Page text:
October 21, 2018

‘Tis the season to stroll Church St.

Observer courtesy photo
The Church Street Marketplace is a magical thoroughfare to walk at night when it is alight with holiday decorations.

Downtown Burlington, centered around the Church Street Marketplace, is Vermont’s award-winning open air mall. During the holiday season it is a hub of excitement, shopping and site-seeing. You’ll find historic architecture, festive decorations, street entertainers, music and over 100 places to shop and dine.

Through Christmas Eve, shoppers who make a purchase of $50 or more at one of over 50 participating #ShopBurlington locations will be entered to win $500 worth of gift cards through the Shop Burlington program.And, if you download the Parkmobile App, you will save $3 off on street parking every Saturday until Christmas.

“A Christmas Carol” will be on stage at the Flynn Center for the Performing Arts at 153 Main Street on Friday, Dec. 8. The Nebraska Theatre Caravan returns with Charles Jones’ adaptation of Dickens’ “ghostly little tale.”

Weaving traditional Christmas carols into the narrative, this classic, which has played the Flynn every year for 35 years, features a 24-member ensemble and Broadway-style scenery to spirit away a Main Stage audience.

There will be rides in holiday bedecked carriages pulled by miniature horses from the Green Mountain Miniature horses, part of the Green Mountain Horse Club, on Saturday, Dec. 9, from 11 a.m. – 3 p.m.

The Vermont Symphony Orchestra’s Holiday Pops will be at the Flynn Center for the Performing Arts with festive music from around the world, a carol singalong and a special appearance by the Bronze Ambassadors, an award-winning student bell choir from Newport on Saturday, Dec. 9. Syrian composer Suad Bushnaq will perform ‘Tomorrow,’ bringing a message of hope and peace. Russia is well represented with Glazunov’s “Winter” and selections from the “Nutcracker,” then back to America for Chadwick’s “Jubilee & Noel,” and – of course – “Sleigh Ride.” The VSO will be led by Guest Conductor Anne Decker.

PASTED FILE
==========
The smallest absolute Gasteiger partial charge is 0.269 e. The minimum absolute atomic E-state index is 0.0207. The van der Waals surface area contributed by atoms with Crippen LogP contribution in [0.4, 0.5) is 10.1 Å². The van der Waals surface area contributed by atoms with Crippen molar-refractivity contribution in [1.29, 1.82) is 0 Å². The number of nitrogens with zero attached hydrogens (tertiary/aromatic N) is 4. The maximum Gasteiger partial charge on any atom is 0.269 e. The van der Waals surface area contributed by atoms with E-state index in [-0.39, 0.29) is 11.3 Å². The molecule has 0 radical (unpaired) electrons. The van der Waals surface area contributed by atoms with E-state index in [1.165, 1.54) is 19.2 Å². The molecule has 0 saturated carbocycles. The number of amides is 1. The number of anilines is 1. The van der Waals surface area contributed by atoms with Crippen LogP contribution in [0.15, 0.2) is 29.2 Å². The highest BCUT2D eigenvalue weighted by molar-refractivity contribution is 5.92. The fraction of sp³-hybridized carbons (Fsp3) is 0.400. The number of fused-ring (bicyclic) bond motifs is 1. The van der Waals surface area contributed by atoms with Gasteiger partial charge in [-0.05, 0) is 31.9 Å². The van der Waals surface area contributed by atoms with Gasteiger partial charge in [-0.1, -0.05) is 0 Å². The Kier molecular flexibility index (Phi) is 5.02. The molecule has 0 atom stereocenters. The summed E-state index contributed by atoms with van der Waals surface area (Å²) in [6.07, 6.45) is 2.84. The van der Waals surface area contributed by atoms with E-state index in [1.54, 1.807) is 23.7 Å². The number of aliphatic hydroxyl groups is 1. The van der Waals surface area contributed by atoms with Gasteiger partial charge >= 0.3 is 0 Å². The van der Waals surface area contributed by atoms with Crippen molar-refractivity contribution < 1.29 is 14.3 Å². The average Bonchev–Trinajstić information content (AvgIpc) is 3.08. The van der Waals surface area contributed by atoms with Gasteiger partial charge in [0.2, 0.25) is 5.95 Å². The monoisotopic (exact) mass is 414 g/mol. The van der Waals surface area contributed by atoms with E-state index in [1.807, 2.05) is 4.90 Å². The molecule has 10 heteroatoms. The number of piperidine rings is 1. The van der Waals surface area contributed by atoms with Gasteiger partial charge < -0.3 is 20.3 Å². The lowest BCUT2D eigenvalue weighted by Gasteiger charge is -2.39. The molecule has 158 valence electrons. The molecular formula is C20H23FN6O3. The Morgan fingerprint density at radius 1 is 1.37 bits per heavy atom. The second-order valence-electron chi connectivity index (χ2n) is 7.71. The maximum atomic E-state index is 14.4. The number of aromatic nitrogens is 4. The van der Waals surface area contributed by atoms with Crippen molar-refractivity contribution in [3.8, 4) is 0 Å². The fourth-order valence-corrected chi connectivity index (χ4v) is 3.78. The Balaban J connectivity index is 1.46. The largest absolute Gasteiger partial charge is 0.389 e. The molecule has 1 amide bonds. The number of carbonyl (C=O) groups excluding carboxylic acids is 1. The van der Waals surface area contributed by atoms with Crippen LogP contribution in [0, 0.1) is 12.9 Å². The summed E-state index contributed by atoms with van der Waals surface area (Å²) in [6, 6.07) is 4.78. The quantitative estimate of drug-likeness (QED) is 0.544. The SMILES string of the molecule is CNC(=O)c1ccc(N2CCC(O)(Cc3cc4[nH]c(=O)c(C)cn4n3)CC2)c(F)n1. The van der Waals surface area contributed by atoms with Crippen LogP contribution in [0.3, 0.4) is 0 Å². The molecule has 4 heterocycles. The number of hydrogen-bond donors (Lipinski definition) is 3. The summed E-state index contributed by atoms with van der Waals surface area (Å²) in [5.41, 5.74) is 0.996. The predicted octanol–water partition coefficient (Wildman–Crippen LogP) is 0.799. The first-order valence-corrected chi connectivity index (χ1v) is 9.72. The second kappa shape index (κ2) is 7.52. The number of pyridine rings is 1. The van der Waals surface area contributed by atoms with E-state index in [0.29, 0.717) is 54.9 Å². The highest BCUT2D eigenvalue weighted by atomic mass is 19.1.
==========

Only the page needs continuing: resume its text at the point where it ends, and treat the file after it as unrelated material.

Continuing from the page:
Observer courtesy photo
The holiday tree, aglow with lights, is the centerpiece of the holiday scene on Church Street.

The idea for the Church Street Marketplace first germinated in the 1960s. In 1962 architecture student Bill Truex experienced the transformation of Stroget, Copenhagen’s main shopping –from “traffic-snarled nightmare” to successful pedestrian mall. Seven years later, as chair of the Burlington Planning Commissioner, Truex enlisted the support of Pat Robins, chair of the Street Commission, to promote the idea of turning Church Street into an inviting pedestrian district. U.S. Senator Patrick Leahy and his chief of staff, Paul Bruhn, secured a federal grant and Burlington voters passed a bond for the city’s share of construction costs.

Church Street’s two middle blocks (between College and Cherry streets) were officially closed to traffic on July 7, 1980. The Church Street Marketplace, which opened on Sept. 15, 1981, has been described as the “gem in the crown” of the Queen City of Burlington.

In 1994, the Church Street’s top block (between Cherry and Pearl Streets) was closed to vehicular traffic and resurfaced with brick. In 2005, City Hall Block (between Main and College streets) was the final block to be closed to vehicles and resurfaced with brick.

The Church Street Marketplace District is a business improvement district created in 1981, that includes the public street and all properties that abut Church Street between Pearl and Main streets. It is a National Register Historic District and has been named one of the Great Public Spaces in America for its historic buildings, thriving retail trade, carefully maintained streets and walkways and strong community support. More than 70 percent of Church Street businesses are locally owned

Each year, some 3 million people visit to shop, eat, meet and greet, mark milestones or just pass the time of day.

— Observer staff report

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